Indigenous Archaeology

Author: Joe Watkins
Publisher: AltaMira Press
ISBN: 0759117098
Size: 40.56 MB
Format: PDF, Mobi
View: 5529
Watkins' book is an important contribution in the contemporary public debates in public archaeology, applied anthropology, cultural resources management, and Native American studies.

Indigenous Archaeologies

Author: Claire Smith
Publisher: Routledge
ISBN: 1134391552
Size: 32.72 MB
Format: PDF, Kindle
View: 7741
With case studies from North America to Australia and South Africa and covering topics from archaeological ethics to the repatriation of human remains, this book charts the development of a new form of archaeology that is informed by indigenous values and agendas. This involves fundamental changes in archaeological theory and practice as well as substantive changes in the power relations between archaeologists and indigenous peoples. Questions concerning the development of ethical archaeological practices are at the heart of this process.

Being And Becoming Indigenous Archaeologists

Author: George Nicholas
Publisher: Routledge
ISBN: 1315433125
Size: 32.55 MB
Format: PDF, ePub
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What does being an archaeologist mean to Indigenous persons? How and why do some become archaeologists? What has led them down a path to what some in their communities have labeled a colonialist venture? What were are the challenges they have faced, and the motivations that have allowed them to succeed? How have they managed to balance traditional values and worldview with Western modes of inquiry? And how are their contributions broadening the scope of archaeology? Indigenous archaeologists have the often awkward role of trying to serves as spokespeople both for their home community and for the scientific community of archaeologists. This volume tells the stories—in their own words-- of 37 indigenous archaeologists from six continents, how they became archaeologists, and how their dual role affects their relationships with their community and their professional colleagues. Sponsored by the World Archaeological Congress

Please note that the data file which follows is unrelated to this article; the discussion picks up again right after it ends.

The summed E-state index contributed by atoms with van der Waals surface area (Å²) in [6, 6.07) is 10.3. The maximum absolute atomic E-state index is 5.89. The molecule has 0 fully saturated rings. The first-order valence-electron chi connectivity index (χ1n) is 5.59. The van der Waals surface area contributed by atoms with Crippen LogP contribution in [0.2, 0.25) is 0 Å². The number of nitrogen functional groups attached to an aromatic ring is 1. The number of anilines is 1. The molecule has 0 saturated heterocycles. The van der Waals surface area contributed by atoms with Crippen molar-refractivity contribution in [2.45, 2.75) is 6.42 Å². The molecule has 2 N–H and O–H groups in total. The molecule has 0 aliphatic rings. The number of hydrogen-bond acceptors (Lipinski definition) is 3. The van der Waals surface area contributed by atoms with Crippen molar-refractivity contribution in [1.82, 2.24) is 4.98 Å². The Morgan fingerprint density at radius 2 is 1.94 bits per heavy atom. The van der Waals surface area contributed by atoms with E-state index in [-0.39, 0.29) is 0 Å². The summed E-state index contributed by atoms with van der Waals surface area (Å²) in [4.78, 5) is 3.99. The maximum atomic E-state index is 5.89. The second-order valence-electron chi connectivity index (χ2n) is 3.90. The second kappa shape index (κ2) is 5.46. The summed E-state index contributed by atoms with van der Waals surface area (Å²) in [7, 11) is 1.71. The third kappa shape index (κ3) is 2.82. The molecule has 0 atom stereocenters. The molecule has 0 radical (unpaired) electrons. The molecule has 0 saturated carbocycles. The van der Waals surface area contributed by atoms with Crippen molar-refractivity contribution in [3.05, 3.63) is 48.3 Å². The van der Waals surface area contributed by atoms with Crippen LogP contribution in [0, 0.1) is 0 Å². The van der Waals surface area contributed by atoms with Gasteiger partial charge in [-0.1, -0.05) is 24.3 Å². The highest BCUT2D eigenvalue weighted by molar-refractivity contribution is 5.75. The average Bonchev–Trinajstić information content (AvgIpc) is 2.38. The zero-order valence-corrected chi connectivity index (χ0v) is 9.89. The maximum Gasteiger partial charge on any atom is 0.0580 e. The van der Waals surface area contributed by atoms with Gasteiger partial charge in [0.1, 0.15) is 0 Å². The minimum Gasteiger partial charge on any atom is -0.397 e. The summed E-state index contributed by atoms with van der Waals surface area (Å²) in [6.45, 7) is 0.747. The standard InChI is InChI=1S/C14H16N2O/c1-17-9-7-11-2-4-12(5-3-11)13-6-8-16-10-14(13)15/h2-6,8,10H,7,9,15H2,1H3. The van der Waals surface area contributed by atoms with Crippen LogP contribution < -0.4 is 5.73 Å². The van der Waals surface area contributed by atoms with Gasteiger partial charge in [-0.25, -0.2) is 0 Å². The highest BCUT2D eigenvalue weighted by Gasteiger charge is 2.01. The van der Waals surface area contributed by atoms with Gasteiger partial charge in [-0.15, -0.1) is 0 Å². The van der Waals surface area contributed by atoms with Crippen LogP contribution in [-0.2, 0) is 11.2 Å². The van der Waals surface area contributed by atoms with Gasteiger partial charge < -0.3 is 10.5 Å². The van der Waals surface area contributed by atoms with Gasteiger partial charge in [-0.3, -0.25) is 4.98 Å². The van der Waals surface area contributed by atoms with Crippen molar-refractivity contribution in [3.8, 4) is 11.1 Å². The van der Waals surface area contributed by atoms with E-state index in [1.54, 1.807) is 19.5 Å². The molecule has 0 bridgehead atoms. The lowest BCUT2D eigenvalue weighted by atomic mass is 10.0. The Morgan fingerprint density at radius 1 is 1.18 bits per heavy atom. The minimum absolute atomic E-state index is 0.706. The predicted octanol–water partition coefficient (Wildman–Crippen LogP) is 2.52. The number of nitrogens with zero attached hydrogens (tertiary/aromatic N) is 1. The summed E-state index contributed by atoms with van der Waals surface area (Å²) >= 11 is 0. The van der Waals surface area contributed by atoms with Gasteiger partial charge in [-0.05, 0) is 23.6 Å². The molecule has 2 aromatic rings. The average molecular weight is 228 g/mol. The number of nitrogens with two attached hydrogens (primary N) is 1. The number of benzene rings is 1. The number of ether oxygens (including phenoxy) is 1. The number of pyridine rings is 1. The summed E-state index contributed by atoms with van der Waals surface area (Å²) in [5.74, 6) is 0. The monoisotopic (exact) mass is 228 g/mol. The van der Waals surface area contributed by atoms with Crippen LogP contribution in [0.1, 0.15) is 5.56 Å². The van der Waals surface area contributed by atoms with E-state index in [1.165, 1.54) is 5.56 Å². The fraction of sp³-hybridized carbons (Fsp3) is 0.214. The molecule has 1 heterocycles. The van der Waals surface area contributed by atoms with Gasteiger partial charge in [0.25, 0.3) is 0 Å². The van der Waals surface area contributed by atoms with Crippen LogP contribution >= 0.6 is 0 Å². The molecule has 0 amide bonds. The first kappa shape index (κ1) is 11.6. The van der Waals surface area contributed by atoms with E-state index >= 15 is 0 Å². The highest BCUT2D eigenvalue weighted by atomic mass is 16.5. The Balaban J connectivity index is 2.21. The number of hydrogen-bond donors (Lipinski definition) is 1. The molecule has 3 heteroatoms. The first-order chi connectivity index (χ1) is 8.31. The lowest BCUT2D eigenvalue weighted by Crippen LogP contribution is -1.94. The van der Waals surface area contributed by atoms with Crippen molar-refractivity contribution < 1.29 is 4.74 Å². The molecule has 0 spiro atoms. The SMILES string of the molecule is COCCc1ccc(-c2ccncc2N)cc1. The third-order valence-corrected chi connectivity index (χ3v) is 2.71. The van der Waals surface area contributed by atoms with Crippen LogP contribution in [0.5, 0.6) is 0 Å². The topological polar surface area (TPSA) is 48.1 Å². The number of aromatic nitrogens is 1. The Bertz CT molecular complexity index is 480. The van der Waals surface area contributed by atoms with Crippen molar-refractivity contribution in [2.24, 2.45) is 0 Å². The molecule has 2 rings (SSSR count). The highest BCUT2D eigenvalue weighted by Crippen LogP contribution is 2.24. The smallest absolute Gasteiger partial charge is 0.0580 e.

Archaeology In Practice

Author: Jane Balme
Publisher: John Wiley & Sons
ISBN: 1118323831
Size: 18.66 MB
Format: PDF, ePub
View: 1388
This much-enhanced new edition of the highly accessible guide to practical archaeology is a vital resource for students. It features the latest methodologies, a wealth of case studies from around the world, and contributions from leading specialists in archaeological materials analysis. New edition updated to include the latest archaeological methods, an enhanced focus on post-excavation analysis and new material including a dedicated chapter on analyzing human remains Covers the full range of current analytic methods, such as analysis of stone tools, human remains and absolute dating Features a user-friendly structure organized according to material types such as animal bones, ceramics and stone artifacts, as well as by thematic topics ranging from dating techniques to report writing, and ethical concerns. Accessible to archaeology students at all levels, with detailed references and extensive case studies featured throughout

After Captain Cook

Author: Rodney Harrison
Publisher: Rowman Altamira
ISBN: 0759115796
Size: 27.63 MB
Format: PDF, Mobi
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The original papers collected in this pioneering volume address the historical archaeology of Aboriginal Australia and its application in researching the shared history of Aboriginal and settler Australians. The authors draw on case studies from across the continent to show how archaeology can illuminate the continuum of responses by indigenous Australians to European settlement and colonization.